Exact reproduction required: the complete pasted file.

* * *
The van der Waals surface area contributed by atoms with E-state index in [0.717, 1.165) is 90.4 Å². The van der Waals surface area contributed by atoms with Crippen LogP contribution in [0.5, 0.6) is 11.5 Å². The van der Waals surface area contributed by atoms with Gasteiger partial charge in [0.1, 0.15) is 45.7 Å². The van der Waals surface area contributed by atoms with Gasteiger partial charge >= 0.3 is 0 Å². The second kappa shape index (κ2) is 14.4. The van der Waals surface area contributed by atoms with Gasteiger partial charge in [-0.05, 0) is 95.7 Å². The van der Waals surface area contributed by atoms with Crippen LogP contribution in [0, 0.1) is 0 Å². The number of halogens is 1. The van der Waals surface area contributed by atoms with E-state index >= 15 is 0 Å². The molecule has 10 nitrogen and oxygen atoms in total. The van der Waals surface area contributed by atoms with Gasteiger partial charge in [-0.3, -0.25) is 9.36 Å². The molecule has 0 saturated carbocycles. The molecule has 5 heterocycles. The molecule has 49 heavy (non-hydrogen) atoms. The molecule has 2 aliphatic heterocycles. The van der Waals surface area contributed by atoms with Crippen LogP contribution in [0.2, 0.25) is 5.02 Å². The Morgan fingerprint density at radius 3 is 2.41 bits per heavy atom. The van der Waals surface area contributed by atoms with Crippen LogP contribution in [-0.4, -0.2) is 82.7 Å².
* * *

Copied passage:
The van der Waals surface area contributed by atoms with E-state index in [0.717, 1.165) is 90.4 Å². The van der Waals surface area contributed by atoms with Crippen LogP contribution in [0.5, 0.6) is 11.5 Å². The van der Waals surface area contributed by atoms with Gasteiger partial charge in [0.1, 0.15) is 45.7 Å². The van der Waals surface area contributed by atoms with Gasteiger partial charge >= 0.3 is 0 Å². The second kappa shape index (κ2) is 14.4. The van der Waals surface area contributed by atoms with Gasteiger partial charge in [-0.05, 0) is 95.7 Å². The van der Waals surface area contributed by atoms with Crippen LogP contribution in [0, 0.1) is 0 Å². The number of halogens is 1. The van der Waals surface area contributed by atoms with E-state index >= 15 is 0 Å². The molecule has 10 nitrogen and oxygen atoms in total. The van der Waals surface area contributed by atoms with Gasteiger partial charge in [-0.3, -0.25) is 9.36 Å². The molecule has 0 saturated carbocycles. The molecule has 5 heterocycles. The molecule has 49 heavy (non-hydrogen) atoms. The molecule has 2 aliphatic heterocycles. The van der Waals surface area contributed by atoms with Crippen LogP contribution in [0.2, 0.25) is 5.02 Å². The Morgan fingerprint density at radius 3 is 2.41 bits per heavy atom. The van der Waals surface area contributed by atoms with Crippen LogP contribution in [-0.4, -0.2) is 82.7 Å².